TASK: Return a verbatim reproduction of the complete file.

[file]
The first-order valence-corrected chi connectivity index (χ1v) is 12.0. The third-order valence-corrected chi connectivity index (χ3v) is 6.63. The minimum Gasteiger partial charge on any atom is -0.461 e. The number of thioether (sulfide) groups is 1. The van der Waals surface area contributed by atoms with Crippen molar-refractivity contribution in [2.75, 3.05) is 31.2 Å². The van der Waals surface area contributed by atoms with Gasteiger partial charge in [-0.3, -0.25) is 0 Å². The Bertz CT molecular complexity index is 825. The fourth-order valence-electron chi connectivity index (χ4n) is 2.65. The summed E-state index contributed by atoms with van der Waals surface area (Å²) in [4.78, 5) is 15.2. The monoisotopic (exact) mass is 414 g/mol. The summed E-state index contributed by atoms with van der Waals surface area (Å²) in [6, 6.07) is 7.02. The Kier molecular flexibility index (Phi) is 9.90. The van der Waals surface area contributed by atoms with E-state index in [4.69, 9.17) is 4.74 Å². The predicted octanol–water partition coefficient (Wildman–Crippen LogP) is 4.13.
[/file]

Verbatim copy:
The first-order valence-corrected chi connectivity index (χ1v) is 12.0. The third-order valence-corrected chi connectivity index (χ3v) is 6.63. The minimum Gasteiger partial charge on any atom is -0.461 e. The number of thioether (sulfide) groups is 1. The van der Waals surface area contributed by atoms with Crippen molar-refractivity contribution in [2.75, 3.05) is 31.2 Å². The van der Waals surface area contributed by atoms with Gasteiger partial charge in [-0.3, -0.25) is 0 Å². The Bertz CT molecular complexity index is 825. The fourth-order valence-electron chi connectivity index (χ4n) is 2.65. The summed E-state index contributed by atoms with van der Waals surface area (Å²) in [4.78, 5) is 15.2. The monoisotopic (exact) mass is 414 g/mol. The summed E-state index contributed by atoms with van der Waals surface area (Å²) in [6, 6.07) is 7.02. The Kier molecular flexibility index (Phi) is 9.90. The van der Waals surface area contributed by atoms with E-state index in [4.69, 9.17) is 4.74 Å². The predicted octanol–water partition coefficient (Wildman–Crippen LogP) is 4.13.